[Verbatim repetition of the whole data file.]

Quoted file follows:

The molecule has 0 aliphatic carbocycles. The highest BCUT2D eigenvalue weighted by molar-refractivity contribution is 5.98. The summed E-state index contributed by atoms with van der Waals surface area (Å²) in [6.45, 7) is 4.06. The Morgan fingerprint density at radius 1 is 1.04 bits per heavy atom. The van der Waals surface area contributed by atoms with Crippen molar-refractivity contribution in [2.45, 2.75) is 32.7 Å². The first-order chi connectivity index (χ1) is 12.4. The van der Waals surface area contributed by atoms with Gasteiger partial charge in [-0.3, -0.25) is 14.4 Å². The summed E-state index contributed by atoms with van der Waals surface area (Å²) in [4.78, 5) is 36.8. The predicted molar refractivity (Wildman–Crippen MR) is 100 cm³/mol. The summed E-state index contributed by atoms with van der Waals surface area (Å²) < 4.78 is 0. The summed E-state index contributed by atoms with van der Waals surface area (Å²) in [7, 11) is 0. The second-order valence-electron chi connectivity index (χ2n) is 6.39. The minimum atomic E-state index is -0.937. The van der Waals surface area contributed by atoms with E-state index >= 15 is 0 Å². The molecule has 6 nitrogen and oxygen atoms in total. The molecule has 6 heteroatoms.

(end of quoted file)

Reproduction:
The molecule has 0 aliphatic carbocycles. The highest BCUT2D eigenvalue weighted by molar-refractivity contribution is 5.98. The summed E-state index contributed by atoms with van der Waals surface area (Å²) in [6.45, 7) is 4.06. The Morgan fingerprint density at radius 1 is 1.04 bits per heavy atom. The van der Waals surface area contributed by atoms with Crippen molar-refractivity contribution in [2.45, 2.75) is 32.7 Å². The first-order chi connectivity index (χ1) is 12.4. The van der Waals surface area contributed by atoms with Gasteiger partial charge in [-0.3, -0.25) is 14.4 Å². The summed E-state index contributed by atoms with van der Waals surface area (Å²) in [4.78, 5) is 36.8. The predicted molar refractivity (Wildman–Crippen MR) is 100 cm³/mol. The summed E-state index contributed by atoms with van der Waals surface area (Å²) < 4.78 is 0. The summed E-state index contributed by atoms with van der Waals surface area (Å²) in [7, 11) is 0. The second-order valence-electron chi connectivity index (χ2n) is 6.39. The minimum atomic E-state index is -0.937. The van der Waals surface area contributed by atoms with E-state index >= 15 is 0 Å². The molecule has 6 nitrogen and oxygen atoms in total. The molecule has 6 heteroatoms.